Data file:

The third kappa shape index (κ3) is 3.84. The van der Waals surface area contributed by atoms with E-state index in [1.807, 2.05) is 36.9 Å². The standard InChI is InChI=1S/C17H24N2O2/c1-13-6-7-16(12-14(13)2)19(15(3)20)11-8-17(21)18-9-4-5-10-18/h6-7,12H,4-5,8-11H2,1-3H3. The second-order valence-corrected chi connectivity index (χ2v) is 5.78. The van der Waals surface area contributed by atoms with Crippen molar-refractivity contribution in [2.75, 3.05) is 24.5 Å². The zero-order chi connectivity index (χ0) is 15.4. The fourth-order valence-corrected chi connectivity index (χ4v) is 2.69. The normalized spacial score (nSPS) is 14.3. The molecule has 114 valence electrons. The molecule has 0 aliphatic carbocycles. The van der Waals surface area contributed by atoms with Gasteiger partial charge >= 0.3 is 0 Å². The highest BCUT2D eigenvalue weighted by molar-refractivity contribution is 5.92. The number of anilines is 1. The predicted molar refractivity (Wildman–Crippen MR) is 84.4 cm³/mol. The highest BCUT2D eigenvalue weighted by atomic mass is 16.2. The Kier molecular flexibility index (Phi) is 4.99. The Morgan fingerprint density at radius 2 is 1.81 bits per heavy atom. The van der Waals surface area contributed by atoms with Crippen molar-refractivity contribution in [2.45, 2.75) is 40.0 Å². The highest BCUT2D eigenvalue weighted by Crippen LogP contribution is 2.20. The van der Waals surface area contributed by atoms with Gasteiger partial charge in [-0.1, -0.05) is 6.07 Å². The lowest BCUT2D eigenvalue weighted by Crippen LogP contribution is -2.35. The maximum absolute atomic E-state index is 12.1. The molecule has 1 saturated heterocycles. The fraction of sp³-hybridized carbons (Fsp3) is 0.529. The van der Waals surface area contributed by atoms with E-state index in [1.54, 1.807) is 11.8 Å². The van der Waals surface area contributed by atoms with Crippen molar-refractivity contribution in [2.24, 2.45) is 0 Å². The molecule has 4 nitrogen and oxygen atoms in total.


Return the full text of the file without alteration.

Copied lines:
The third kappa shape index (κ3) is 3.84. The van der Waals surface area contributed by atoms with E-state index in [1.807, 2.05) is 36.9 Å². The standard InChI is InChI=1S/C17H24N2O2/c1-13-6-7-16(12-14(13)2)19(15(3)20)11-8-17(21)18-9-4-5-10-18/h6-7,12H,4-5,8-11H2,1-3H3. The second-order valence-corrected chi connectivity index (χ2v) is 5.78. The van der Waals surface area contributed by atoms with Crippen molar-refractivity contribution in [2.75, 3.05) is 24.5 Å². The zero-order chi connectivity index (χ0) is 15.4. The fourth-order valence-corrected chi connectivity index (χ4v) is 2.69. The normalized spacial score (nSPS) is 14.3. The molecule has 114 valence electrons. The molecule has 0 aliphatic carbocycles. The van der Waals surface area contributed by atoms with Gasteiger partial charge >= 0.3 is 0 Å². The highest BCUT2D eigenvalue weighted by molar-refractivity contribution is 5.92. The number of anilines is 1. The predicted molar refractivity (Wildman–Crippen MR) is 84.4 cm³/mol. The highest BCUT2D eigenvalue weighted by atomic mass is 16.2. The Kier molecular flexibility index (Phi) is 4.99. The Morgan fingerprint density at radius 2 is 1.81 bits per heavy atom. The van der Waals surface area contributed by atoms with Crippen molar-refractivity contribution in [2.45, 2.75) is 40.0 Å². The highest BCUT2D eigenvalue weighted by Crippen LogP contribution is 2.20. The van der Waals surface area contributed by atoms with Gasteiger partial charge in [-0.1, -0.05) is 6.07 Å². The lowest BCUT2D eigenvalue weighted by Crippen LogP contribution is -2.35. The maximum absolute atomic E-state index is 12.1. The molecule has 1 saturated heterocycles. The fraction of sp³-hybridized carbons (Fsp3) is 0.529. The van der Waals surface area contributed by atoms with E-state index in [1.54, 1.807) is 11.8 Å². The van der Waals surface area contributed by atoms with Crippen molar-refractivity contribution in [2.24, 2.45) is 0 Å². The molecule has 4 nitrogen and oxygen atoms in total.